Family Life Cycle in the Church

From the Along the Journey blog of the Center for Lifelong Learning: “Family Life Cycle Programming in the Church.”

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Fixing the Problems of Theological Education

New post on the Wabash Center’s blog for theological school deans: “Fixing the Problems of Theological Education.”

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On church growth and rural churches

I recently visited with a pastor of a small rural congregation (average Sunday morning attendance is between 40 to 50). He’s been at that church for ten years and enjoys pastoral ministry. He is intelligent and well-educated, with a divinity degree from a top seminary and a recently-minted D.Min. He finds himself in that situation of many rural churches: the encroachment of new homes and new development as the once rural community is becoming a bedroom community for major urban centers up to two hours away. Multi-million dollar homes are cropping around the small clapboard church building with its modest educational wing and community cemetery. In fact, the new home just a few yards next to it on the rural road on which the church sits is actually bigger than the church building.

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The number of the Beast

One of my favorite Advent poems is Yeat’s “The Second Coming,” with its line, “And what rough beast, its hour come round at last,/ Slouches towards Bethlehem to be born?” Granted, not your typical Advent/Christmas poem.

I grew up among pietists, evangelicals and biblical literalists to one extent or another. I must confess that a lot of the cognition in those traditions of faith never really took hold with me. Perhaps I was too critical for my own spiritual benefit even as a child. Issues about biblical inerrancy never interested me. During junior high school I learned that there are no extant original biblical manuscripts, the basis upon which the claims for biblical inerrancy are built (“There are no errors in the original manuscripts.”). That being the case it became apparent to me that it was a question of choice to believe in inerrant manuscripts—a belief that made no contribution to the quality of one’s Christian life or to one’s obedience to the message of the Bible, from what I could observe. Continue reading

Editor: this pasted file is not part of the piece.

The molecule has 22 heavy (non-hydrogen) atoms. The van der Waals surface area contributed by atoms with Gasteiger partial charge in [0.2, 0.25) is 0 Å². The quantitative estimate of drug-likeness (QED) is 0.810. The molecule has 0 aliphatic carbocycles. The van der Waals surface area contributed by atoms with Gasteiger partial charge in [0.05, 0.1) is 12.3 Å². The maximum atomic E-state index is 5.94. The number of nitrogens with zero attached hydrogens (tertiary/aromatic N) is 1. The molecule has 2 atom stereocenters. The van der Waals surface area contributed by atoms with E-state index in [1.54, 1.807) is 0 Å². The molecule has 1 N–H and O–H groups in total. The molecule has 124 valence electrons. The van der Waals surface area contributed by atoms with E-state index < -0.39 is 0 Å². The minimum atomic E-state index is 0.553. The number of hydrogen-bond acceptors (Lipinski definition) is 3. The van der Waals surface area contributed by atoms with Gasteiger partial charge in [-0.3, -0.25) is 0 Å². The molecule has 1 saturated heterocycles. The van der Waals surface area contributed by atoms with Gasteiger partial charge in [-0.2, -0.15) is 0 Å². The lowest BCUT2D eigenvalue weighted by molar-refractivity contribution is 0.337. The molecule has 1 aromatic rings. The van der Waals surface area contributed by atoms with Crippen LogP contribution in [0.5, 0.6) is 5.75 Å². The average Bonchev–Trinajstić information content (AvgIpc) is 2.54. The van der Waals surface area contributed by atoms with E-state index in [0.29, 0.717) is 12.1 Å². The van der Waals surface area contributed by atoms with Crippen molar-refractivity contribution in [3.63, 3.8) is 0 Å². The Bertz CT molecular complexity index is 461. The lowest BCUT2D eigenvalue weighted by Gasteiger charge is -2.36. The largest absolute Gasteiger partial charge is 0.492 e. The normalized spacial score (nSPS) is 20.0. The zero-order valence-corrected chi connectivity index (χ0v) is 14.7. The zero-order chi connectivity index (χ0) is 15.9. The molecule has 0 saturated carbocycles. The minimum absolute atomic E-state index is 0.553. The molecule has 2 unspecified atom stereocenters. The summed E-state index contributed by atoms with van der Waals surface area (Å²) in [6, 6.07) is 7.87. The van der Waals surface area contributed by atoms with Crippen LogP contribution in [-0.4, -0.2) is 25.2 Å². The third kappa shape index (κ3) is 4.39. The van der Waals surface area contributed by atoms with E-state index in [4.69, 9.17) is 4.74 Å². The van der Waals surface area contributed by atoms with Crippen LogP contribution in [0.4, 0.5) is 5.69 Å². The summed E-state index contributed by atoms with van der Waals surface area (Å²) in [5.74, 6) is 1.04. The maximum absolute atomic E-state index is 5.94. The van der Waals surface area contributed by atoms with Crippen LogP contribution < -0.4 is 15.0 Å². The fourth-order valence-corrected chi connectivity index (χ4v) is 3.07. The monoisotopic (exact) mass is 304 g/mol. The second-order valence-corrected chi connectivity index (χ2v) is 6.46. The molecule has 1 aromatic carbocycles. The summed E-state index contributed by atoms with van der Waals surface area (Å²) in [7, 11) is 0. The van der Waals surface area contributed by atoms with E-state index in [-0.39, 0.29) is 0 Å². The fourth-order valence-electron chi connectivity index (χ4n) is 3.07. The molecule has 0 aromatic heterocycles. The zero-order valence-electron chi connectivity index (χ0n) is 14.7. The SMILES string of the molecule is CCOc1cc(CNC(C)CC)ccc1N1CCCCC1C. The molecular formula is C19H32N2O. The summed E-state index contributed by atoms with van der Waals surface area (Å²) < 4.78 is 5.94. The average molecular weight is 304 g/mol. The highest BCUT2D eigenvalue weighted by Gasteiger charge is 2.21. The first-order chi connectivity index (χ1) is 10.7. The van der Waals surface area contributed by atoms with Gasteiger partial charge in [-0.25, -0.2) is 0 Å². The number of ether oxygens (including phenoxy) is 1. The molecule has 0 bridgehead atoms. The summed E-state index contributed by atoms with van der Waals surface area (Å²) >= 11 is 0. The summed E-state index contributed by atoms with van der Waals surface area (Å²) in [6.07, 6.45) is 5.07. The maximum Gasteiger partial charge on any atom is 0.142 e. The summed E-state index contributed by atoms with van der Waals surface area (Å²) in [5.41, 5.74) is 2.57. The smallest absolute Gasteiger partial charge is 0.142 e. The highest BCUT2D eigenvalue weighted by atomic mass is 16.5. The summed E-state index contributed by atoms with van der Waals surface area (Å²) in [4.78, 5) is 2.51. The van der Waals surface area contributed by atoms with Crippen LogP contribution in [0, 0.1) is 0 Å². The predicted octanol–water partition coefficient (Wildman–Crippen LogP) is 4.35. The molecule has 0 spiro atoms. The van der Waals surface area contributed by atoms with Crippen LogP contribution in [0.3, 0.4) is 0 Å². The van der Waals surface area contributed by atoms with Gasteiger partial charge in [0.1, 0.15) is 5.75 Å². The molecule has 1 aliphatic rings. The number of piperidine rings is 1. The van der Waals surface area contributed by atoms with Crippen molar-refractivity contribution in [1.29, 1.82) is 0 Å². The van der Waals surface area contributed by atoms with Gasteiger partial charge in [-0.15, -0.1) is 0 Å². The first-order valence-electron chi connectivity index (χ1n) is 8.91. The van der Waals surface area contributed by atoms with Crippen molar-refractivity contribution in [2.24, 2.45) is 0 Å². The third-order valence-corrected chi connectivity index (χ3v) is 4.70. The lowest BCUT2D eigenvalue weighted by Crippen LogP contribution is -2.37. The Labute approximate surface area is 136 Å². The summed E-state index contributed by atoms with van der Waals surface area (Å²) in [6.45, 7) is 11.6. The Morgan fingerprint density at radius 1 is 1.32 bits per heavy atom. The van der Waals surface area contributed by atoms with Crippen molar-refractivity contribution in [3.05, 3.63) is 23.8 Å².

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The persistant power of the past

Lately I’ve had occasion to appreciate again the power of the past to influence the present. What is amazing to me is how much that influence operates below people’s awareness, and how powerful that influence is on systemic homeostasis and patterns within systems. Continue reading

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Do you know what you’re doing?

Many folks who find themselves engaged in the task of congregational education tend to be able to jump right in and keep the programs running. And they do an acceptable, if not admirable, job of keeping things going smoothly. Programs run efficiently, people are happy, and no one complains. But dig a little and it becomes apparent that, for many, there is not much theological reflection or educational thinking below the surface of what may appear to be a successful program. The danger here is that efficiency is not necessarily an indicator of educational effectiveness. Continue reading